A new study has suggested that it may be possible to reverse the memory loss that occurs in Alzheimer’s disease with drugs that selectively block the ability of the HDAC2 enzyme to interfere with the communication between brain cells.

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After many years of research, scientists have found that by blocking one specific enzyme, Alzheimer’s-related memory loss could be reversed or prevented.

Previous attempts to target HDAC2 have not been satisfactory because the drugs that were used also disrupted other functions of the enzyme, producing toxic side effects.

Now, research has shown that blocking a molecule called sp3 that binds to HDAC2 might be a way to stop them both from disrupting synaptic function, or the communication between brain cells that is important for memory.

A report on the study, led by researchers from the Massachusetts Institute of Technology (MIT) in Cambridge, is published in the journal Cell Reports.

Senior author Prof. Li-Huei Tsai, director of the Picower Institute for Learning and Memory at MIT, says that they believe that HDAC2 is a master regulator of genes that control memory and that because its levels are raised in Alzheimer’s disease, it blocks the expression of those genes.

“If we can remove the blockade by inhibiting HDAC2 activity or reducing HDAC2 levels,” Prof. Tsai explains, “then we can remove the blockade and restore expression of all these genes necessary for learning and memory.”

Alzheimer’s disease is the most common form of dementia, a progressive brain-wasting condition that gradually diminishes people’s ability to think, remember, reason, and make decisions.

As the symptoms worsen, people lose the ability to hold a conversation and respond to what is happening around them.

Experts do not yet know exactly what causes Alzheimer’s disease, but they say that it could be due to several factors that arise differently in different people.

Although it can affect younger people, Alzheimer’s disease is more common among adults aged 60 and older.

Around 5 million people are thought to be living with Alzheimer’s disease in the United States, and this number is expected to rise to 14 million by 2050.

The new study concerns the disruption of a biological process called synaptic plasticity, which is thought to be important for learning and memory.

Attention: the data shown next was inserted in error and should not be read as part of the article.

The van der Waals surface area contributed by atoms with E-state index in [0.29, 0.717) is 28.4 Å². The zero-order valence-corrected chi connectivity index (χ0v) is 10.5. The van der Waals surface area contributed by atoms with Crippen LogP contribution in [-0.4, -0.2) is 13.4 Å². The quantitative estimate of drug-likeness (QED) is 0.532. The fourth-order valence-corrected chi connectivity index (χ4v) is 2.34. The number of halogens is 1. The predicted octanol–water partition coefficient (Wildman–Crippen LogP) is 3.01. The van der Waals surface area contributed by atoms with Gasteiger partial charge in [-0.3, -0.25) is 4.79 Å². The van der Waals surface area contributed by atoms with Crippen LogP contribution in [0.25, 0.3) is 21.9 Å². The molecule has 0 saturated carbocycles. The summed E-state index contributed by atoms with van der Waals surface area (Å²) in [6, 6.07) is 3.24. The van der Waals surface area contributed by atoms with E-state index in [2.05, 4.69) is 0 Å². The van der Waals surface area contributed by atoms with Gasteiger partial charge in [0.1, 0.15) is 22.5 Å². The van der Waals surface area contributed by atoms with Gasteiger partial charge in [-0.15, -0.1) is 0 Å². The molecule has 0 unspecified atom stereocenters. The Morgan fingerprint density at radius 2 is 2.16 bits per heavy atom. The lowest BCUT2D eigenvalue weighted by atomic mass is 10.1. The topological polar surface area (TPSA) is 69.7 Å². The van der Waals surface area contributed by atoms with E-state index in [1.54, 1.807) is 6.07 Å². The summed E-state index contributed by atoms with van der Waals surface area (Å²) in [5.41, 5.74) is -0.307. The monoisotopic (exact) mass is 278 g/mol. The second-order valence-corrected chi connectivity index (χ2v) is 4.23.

Research on what happens at synapses – which are the junctions between brain cells – has revealed that they are “plastic” and not fixed as the soldered joints in electronic circuits are.

Synaptic plasticity is defined as a biological process whereby synapses change over time, depending on specific patterns of activity.

The synaptic changes affect various properties, including the strength of communication between brain cells, which impacts memory.

Prof. Tsai has been researching the role that enzymes called HDACs play in memory loss for over a decade. In 2007, she discovered that blocking HDAC activity in mice could reverse memory loss. There are around a dozen types of HDAC in humans.

HDACs affect memory by altering histones, which are the proteins that help to package DNA into a structure called chromatin. The effect of HDAC is to condense chromatin, which, in turn, reduces the expression of some genes in the DNA.

In later research, Prof. Tsai found that a particular HDAC in humans called HDAC2 blocked some genes that are important for memory, and that levels of the enzyme are higher in people with Alzheimer’s and also in mouse models of the disease.

Compounds that inhibit HDAC2 have already been tested, but most of these have undesirable side effects. For example, they interfere with HDAC1, which is important for cell proliferation, especially in white and red blood cells.

Therefore, Prof. Tsai and colleagues set out to find a way to target only the activity of HDAC2 that interferes with memory by searching for proteins that help the enzyme to bind to the relevant genes.

Gene expression data from post-mortems of people who did not have Alzheimer’s disease – some whose brains had high and some whose had low levels of HDAC2 – helped the team to find more than 2,000 genes that might be involved with HDAC2 activity.

Using other information that they already had about how the genes behave with HDAC2, the team whittled down the candidates to three.

Further tests on these three led them to sp3, a “transcription factor” molecule that helps HDAC2 to alter chromatin and block the memory genes on the DNA.

Gene expression data from post-mortem samples taken from brains of people who died with Alzheimer’s disease revealed a strong link between levels of HDAC2 and sp3.

The researchers then showed that reducing sp3 expression in a mouse model of Alzheimer’s disease restored the animals’ ability to form long-term memories.

Our findings indicate that targeting the HDAC2-Sp3 complex could enhance cognitive function without affecting HDAC2 function in other processes.”

The team also found a molecule that might serve as a basis for developing a drug that prevents sp3 from binding to HDAC2 to free up the memory genes. They showed that the molecule does not interfere with cell proliferation, as some other HDAC inhibitors do.

Prof. Tsai says that there is further work to do – such as finding a smaller version of the molecule – before they can settle on a suitable experimental drug candidate.

She also wishes to find out how many other genes might be teaming up with HDAC2, which could lead to other drug targets.